The DPP should have a full complement of lawyers to be trained as prosecutors

Dear Editor,

The new administration is extremely busy at this time trying to ‘right the wrong’ of the past years. It is now focusing on investigating frauds and other manifestations of dishonesty in government ministries, corporations and other agencies. It is also trying to plug the loopholes, while the Prime Minister who is also Minister of Information has announced that he will revise the functions of Gina and the state media.

It is anticipated that very soon there will be a large number of prosecutions against alleged wrongdoers, and therefore it is extremely important that the coalition look into the method of investigations and prosecutions. There is need to have better trained detectives and more importantly to have trained lawyers as prosecutors in the magistrates’ courts. Most of the criminal cases (maybe more than 75%) are dealt with summarily and it is not a secret that some of the police prosecutors are mediocre against some defence attorneys. How can you ask a corporal, a sergeant or even an inspector to do battle against sharp lawyers? Some of them were not even trained to present cases. This no doubt is responsible for the poor conviction rate.

It is understood that many of the prosecutors are taxed with other duties in the prosecution department of the Police Force such as revising statements, briefing witnesses, etc. Moreover because of lack of experience key ingredients in the prosecution case are omitted and experienced lawyers take advantage of this.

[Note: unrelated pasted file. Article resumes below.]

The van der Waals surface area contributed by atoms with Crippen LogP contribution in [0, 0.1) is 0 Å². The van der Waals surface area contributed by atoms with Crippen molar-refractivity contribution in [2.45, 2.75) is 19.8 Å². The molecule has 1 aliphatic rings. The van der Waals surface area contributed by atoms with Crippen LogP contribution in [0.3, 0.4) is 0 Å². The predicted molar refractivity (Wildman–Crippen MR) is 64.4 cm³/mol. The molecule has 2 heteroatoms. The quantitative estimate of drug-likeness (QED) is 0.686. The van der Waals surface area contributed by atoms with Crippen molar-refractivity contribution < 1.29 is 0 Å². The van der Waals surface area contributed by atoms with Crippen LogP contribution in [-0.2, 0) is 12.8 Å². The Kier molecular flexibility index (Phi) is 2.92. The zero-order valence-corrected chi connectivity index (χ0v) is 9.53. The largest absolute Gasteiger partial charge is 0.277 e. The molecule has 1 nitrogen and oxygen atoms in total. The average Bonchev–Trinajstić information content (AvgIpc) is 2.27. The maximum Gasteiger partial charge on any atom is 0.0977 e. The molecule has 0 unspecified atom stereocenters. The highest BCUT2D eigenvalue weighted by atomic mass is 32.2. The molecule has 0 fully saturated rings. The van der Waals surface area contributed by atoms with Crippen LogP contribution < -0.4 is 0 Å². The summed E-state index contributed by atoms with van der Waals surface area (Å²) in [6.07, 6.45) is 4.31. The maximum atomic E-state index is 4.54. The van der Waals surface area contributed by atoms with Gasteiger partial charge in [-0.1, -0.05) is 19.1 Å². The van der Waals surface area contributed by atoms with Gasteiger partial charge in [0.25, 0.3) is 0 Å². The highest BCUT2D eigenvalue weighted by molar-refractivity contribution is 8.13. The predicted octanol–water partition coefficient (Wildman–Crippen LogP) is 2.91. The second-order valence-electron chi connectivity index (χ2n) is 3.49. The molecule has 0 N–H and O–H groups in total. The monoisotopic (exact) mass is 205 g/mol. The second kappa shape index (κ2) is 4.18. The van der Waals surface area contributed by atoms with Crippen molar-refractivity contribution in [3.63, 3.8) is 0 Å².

There are scores of lawyers in Guyana and it is my view that the Director of Public Prosecutions should be given a substantial vote to have a full complement of lawyers to be trained as prosecutors for both the magistrates and high courts. The prosecutors can be classified with the juniors working in the lower courts. Police officers should sit with them to follow the cases and ensure the witnesses are available in court. This was how I prosecuted when I was acting DPP in St Vincent and the Grenadines. Far too many cases fell through the cracks because of the unavailability of witnesses at the trial.

It was drawn to my attention by a former army officer that there are a large number of retired senior GDF officers who have their masters degrees and are very articulate. They can be tapped since they were prosecutors in the army.

The government should ensure that funds are available for police prosecution. The British Virgin Islands is still a territory under the UK government, but its legal system is the best in the Caribbean. Lawyers from the DPP’s office prosecute all magistrates court cases and the court reporting system is par excellence.

Yours faithfully,
Oscar Ramjeet

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